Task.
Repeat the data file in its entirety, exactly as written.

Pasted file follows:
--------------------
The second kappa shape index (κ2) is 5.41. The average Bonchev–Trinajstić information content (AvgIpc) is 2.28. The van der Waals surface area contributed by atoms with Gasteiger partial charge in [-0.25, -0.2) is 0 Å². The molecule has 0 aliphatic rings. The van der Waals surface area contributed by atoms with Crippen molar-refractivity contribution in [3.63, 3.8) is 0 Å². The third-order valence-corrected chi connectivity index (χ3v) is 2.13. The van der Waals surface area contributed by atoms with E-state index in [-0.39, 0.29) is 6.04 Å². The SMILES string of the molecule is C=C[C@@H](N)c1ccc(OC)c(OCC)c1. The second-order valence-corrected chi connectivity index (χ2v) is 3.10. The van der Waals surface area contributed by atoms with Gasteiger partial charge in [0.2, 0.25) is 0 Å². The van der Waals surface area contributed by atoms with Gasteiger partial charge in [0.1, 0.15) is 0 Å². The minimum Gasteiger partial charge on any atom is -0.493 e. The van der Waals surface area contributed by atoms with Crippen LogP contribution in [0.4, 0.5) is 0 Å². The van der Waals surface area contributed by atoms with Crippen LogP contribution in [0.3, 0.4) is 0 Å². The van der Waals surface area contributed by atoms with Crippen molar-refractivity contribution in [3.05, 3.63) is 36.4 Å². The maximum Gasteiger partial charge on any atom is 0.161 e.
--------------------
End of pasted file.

The second kappa shape index (κ2) is 5.41. The average Bonchev–Trinajstić information content (AvgIpc) is 2.28. The van der Waals surface area contributed by atoms with Gasteiger partial charge in [-0.25, -0.2) is 0 Å². The molecule has 0 aliphatic rings. The van der Waals surface area contributed by atoms with Crippen molar-refractivity contribution in [3.63, 3.8) is 0 Å². The third-order valence-corrected chi connectivity index (χ3v) is 2.13. The van der Waals surface area contributed by atoms with E-state index in [-0.39, 0.29) is 6.04 Å². The SMILES string of the molecule is C=C[C@@H](N)c1ccc(OC)c(OCC)c1. The second-order valence-corrected chi connectivity index (χ2v) is 3.10. The van der Waals surface area contributed by atoms with Gasteiger partial charge in [0.2, 0.25) is 0 Å². The van der Waals surface area contributed by atoms with Gasteiger partial charge in [0.1, 0.15) is 0 Å². The minimum Gasteiger partial charge on any atom is -0.493 e. The van der Waals surface area contributed by atoms with Crippen LogP contribution in [0.4, 0.5) is 0 Å². The van der Waals surface area contributed by atoms with Crippen LogP contribution in [0.3, 0.4) is 0 Å². The van der Waals surface area contributed by atoms with Crippen molar-refractivity contribution in [3.05, 3.63) is 36.4 Å². The maximum Gasteiger partial charge on any atom is 0.161 e.